(From Left) Marc Jacobs, Thakoon and Cushnie et Ochs Fall/Winter 2013

Season-after-season there is always a trend so widespread you wonder if the entire fashion world pulled from the same inspiration board. For fall/winter 2013 designers from New York to Paris looked for innovative ways to show fall’s favorite texture – fur. While there are still enough classic animal coats to go around, it looks as though there will also be plenty of fur tops, skirts, dresses, cuffs, gloves, bags and shoes to keep the entire fashion world warm come 2013’s chilly winter months.

Beginning in New York, Marc Jacobs, Thakoon and Cushnie et Ochs (pictured above) all showed looks of monochromatic fur separates while Joseph Altuzarra (pictured below) showed sculptural dresses with fur sleeves and black and white gloves/fur paws.

Altuzarra Fall/Winter 2013

J.W. Anderson Fall/Winter 2013

In London, J.W. Anderson (pictured above) made up for his sleeveless fall tops and short dresses by doing them in elephant grey and black mink.

Moving on to Milan, Miuccia Prada accented her fall jackets for her namesake label (pictured below) with thick fur cuffs in contrasting hues.

Prada Fall/Winter 2013

For Acne’s premier Paris fashion week show, models were accessorized with fur necklace-collars and fur trimmed heels.

Acne Fall/Winter 2013

(From Left) Jean Paul Gaultier and Chloe Fall/Winter 2013

Both Jean Paul Gaultier and Clare Waight Keller for Chloe (pictured above) sent fur skirts in varying lengths down the runway while Phoebe Philo at Céline and Richard Nicoll (who shows in London) explored the concept of a fur dress (pictured below).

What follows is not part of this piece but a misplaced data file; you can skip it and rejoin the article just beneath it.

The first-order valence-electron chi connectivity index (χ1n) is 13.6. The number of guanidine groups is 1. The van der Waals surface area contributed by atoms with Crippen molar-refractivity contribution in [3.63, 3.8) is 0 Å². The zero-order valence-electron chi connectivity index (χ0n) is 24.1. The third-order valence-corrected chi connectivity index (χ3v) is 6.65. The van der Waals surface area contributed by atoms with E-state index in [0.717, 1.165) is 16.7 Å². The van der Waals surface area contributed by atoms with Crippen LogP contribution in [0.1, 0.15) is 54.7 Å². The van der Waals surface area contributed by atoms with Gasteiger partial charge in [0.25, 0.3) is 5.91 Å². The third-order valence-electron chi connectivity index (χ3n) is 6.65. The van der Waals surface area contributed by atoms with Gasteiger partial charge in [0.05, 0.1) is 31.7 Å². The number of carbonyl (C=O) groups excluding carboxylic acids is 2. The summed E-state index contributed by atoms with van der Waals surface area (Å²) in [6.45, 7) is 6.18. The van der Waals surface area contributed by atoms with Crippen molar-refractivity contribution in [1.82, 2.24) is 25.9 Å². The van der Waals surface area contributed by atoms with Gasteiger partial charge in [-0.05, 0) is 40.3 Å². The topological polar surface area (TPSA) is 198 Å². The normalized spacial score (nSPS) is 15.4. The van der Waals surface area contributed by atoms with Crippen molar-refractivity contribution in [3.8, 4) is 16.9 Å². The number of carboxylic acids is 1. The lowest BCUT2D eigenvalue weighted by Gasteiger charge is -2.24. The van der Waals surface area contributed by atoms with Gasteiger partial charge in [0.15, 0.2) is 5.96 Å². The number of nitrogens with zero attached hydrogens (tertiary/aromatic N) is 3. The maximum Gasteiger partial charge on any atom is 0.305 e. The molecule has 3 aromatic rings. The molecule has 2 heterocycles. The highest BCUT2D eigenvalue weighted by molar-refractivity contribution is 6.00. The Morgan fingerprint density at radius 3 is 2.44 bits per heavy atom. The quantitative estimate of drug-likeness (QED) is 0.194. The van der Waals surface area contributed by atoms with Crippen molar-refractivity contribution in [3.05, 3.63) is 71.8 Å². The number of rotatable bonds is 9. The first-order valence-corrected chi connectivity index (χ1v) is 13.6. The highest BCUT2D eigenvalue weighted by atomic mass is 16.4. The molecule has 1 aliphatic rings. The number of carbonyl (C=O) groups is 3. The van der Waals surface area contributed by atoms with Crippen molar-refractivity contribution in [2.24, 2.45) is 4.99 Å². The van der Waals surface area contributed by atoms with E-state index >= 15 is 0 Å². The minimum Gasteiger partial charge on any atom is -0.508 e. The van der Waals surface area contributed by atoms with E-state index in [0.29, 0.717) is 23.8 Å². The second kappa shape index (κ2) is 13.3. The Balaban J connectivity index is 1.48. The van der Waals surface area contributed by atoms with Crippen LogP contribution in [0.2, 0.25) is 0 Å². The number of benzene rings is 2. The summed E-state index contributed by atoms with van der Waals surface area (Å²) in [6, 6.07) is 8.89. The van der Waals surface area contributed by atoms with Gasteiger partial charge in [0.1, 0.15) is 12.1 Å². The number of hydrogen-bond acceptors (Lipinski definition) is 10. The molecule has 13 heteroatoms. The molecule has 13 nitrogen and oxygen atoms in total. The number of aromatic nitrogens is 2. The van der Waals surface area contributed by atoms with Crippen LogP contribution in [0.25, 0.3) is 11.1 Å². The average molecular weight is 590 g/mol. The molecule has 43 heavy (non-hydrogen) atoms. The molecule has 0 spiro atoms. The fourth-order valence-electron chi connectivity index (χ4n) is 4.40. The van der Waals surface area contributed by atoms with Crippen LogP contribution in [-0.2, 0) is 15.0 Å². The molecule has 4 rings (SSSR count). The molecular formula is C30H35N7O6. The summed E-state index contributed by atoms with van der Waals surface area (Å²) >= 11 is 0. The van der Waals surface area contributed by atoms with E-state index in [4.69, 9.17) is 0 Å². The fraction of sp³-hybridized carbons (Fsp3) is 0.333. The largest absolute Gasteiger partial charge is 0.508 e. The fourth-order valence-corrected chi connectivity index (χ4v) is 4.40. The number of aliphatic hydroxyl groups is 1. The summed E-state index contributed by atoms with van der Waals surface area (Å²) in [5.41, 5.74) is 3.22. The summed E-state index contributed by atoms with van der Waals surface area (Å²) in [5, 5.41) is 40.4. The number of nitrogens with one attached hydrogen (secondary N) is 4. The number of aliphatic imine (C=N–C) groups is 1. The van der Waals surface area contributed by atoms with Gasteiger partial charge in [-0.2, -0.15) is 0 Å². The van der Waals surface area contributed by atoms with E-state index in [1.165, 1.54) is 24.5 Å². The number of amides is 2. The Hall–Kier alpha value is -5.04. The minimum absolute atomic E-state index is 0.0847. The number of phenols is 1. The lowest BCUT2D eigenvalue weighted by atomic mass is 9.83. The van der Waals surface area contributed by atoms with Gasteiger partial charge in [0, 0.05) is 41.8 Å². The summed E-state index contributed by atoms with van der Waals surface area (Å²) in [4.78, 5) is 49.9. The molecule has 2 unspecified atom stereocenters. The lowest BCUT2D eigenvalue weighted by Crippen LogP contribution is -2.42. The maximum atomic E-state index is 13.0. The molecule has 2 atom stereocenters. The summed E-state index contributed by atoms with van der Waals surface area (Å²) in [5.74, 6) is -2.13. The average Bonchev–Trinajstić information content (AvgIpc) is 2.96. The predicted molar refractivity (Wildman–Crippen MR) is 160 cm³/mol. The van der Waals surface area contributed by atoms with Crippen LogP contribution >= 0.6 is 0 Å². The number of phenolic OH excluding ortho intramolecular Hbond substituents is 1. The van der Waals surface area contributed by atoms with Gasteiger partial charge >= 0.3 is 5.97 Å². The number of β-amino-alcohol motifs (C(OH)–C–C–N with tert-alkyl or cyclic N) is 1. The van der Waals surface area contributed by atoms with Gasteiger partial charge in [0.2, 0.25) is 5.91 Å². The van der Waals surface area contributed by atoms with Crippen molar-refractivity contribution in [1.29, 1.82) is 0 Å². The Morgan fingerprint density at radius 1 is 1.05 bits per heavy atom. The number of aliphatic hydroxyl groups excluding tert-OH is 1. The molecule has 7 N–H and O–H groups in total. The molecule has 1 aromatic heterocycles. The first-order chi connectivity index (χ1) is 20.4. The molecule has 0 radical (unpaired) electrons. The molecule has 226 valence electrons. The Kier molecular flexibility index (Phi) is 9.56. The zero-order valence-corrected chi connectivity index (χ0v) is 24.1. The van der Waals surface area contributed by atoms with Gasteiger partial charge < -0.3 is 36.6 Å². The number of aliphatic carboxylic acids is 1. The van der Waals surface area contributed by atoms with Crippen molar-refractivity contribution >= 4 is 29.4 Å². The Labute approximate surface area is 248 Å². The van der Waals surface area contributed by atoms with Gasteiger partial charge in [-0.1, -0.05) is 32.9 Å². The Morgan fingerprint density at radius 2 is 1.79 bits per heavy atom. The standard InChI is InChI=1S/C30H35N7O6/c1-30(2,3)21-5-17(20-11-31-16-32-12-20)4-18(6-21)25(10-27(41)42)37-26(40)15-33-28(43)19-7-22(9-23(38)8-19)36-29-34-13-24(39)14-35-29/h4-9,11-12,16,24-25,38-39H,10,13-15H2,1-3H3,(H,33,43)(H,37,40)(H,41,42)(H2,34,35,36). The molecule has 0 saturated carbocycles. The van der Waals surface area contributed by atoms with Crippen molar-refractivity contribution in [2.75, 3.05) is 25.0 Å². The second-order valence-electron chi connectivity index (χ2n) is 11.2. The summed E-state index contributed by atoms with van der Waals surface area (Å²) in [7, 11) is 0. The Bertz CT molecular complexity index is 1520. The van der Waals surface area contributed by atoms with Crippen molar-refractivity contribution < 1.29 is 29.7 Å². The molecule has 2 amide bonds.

(From Left) Céline and Richard Nicoll Fall/Winter 2013

Isabel Marant Fall/Winter 2013

Isabel Marant showed black and cream boots covered in fur and pony hair while Karl Lagerfeld used little to no fur this season at Chanel except for colorful hats in various hues – that bear a striking resemblance to the bright bobs from the fall/winter 2012 Comme Des Garçons show.

Chanel Fall/Winter 2013

Louis Vuitton Fall/Winter 2013

Marc Jacobs showed his fall/winter collection for Louis Vuitton on the final day of Paris fashion week and kept the season’s hottest trend alive with fur-accented dresses and reinterpretations of classic LV bag – such as the speedy – using fur and muted tones.

Louis Vuitton Accessories Fall/Winter 2013

Giambattista Valli Fall/Winter 2013

While almost every designer this season used fur in some capacity, Giambattista Valli and Consuelo Castiglioni for Marni showed the most fur-accented looks. Along with his collection for Moncler Gamme Rouge, Giambattista used the texture for his own line on everything from dresses, to collars, shoes, bags and belts.

The Marni show was so furry that it was at some points reminiscent of Lagerfeld’s Chanel iceberg collection from fall/winter 2010. Nearly every one of Castiglioni’s 42 runway looks was shown with a furry coat, top, scarf, collar, hem, gloves, purse or boots. Sorry PETA, fall 2013 is not the season for you…

Marni Fall/Winter 2013